### Archives For November 2014

What comes next in this sequence:

1, 1, 2, 3, 5, 8, 13, 21, 34, …

The answer is 55. Each new number in the sequence is the sum of the two previous numbers. Children often find this a difficult one to solve, because the usual methods they are commonly taught to spot patterns in sequences don’t work – try looking at the differences between each term and you’ll see why. Look at the ratios between each term (divide the second term by the first, the third by the second, etc.) and you will see more of a pattern emerging – the number you are closing in on is known as the Golden Ratio, 1.618…

We’re not a great believer in reinventing the wheel here in the DoodleMaths office, so if you’d like to know more about Fibonacci numbers, their properties and their connections to nature, visit this great site here.

The latest version of DoodleMaths went live in the App Store this morning and I’m pleased to say, so far so good! We’ve packed it full of new features and moved things around a bit. Here’s what you’ll notice:

1) You’ll be prompted to create an parent account. This enables you to back up your child’s work program on-line; sync work programs between devices (including Android from next month); track progress from the parent dashboard at parents.doodlemaths.com

2) We’ve hidden the Topic Index. Some cheeky monkeys have been racking up doodlestars by working on the same topic repeatedly. Whilst it gets them stars, it doesn’t help them progress mathematically, which is what we’re all about. It’s still available, in the parent’s section.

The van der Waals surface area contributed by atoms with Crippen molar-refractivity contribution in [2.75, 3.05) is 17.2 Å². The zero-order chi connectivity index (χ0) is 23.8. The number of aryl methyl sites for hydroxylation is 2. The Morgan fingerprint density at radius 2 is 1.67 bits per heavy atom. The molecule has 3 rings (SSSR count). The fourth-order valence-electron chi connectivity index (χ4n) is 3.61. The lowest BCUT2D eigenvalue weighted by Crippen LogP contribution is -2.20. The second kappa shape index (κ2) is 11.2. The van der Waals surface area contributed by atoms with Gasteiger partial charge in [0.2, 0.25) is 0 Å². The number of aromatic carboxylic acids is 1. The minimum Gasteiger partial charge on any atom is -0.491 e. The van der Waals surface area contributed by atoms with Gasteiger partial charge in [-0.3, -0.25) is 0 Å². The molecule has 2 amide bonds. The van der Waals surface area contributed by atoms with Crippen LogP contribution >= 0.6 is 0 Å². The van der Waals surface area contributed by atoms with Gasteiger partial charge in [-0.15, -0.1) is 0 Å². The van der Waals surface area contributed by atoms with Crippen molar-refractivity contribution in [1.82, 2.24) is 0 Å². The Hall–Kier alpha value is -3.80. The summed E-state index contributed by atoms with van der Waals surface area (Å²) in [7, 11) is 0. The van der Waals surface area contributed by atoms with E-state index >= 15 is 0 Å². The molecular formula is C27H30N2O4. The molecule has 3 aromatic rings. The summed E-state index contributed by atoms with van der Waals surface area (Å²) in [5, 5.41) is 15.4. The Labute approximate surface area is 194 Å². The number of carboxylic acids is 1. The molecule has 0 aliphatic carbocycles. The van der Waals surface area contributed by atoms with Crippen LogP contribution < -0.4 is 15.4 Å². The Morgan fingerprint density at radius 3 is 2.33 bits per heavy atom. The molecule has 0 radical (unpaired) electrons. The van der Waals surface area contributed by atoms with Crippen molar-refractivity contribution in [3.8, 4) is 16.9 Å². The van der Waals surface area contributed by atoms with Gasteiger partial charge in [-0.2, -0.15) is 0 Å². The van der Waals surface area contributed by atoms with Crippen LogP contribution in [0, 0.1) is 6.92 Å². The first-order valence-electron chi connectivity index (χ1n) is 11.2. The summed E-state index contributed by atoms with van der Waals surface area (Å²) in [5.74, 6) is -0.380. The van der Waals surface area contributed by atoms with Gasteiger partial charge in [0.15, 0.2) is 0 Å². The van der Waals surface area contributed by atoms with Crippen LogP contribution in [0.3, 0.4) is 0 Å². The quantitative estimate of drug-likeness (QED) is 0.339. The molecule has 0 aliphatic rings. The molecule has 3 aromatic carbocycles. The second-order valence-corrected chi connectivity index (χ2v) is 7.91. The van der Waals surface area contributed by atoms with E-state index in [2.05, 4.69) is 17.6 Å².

3) You can retrieve your PIN number. A long-standing glitch, this has been replaced by a retreivable password (go to parents.doodlemaths.com to retrieve or reset).

4) Your child’s DoodleMaths Age may have changed slightly (and likely downwards). We’re sorry about this. We have added new content and aligned ourselves with the new (harder) national curriculum that was introduced in September. More is expected of children at a younger age now, and this is reflected in the app.

5) You can message your child from the parent’s dashboard. This feature has proved popular with schools users, so we’ve integrated it into the home user version too.

This latest update has paved the way for future updates, too. Here’s what’s coming:

1) Next month will see the release of our long-awaited Android version

2) Along with this release will be a full graphic overhaul of the app. Improved layout, usability and question diagrams.

3) More detailed reporting and a reassessment feature will be viewable in the parent’s dashboard (and also the teacher dashboard).

4) Teachers will also be able to set work remotely for individuals or the whole class from the teacher dashboard.

5) We are introducing a new game for children to be able to practice specific times tables.

6) We will be introducing a subscription pricing model. If you’ve already paid for your lifetime membership, this will always be valid, but new home-users will be charged £3.99 per month to reflect our high ongoing engagement levels and align ourselves more with our web-based competitors.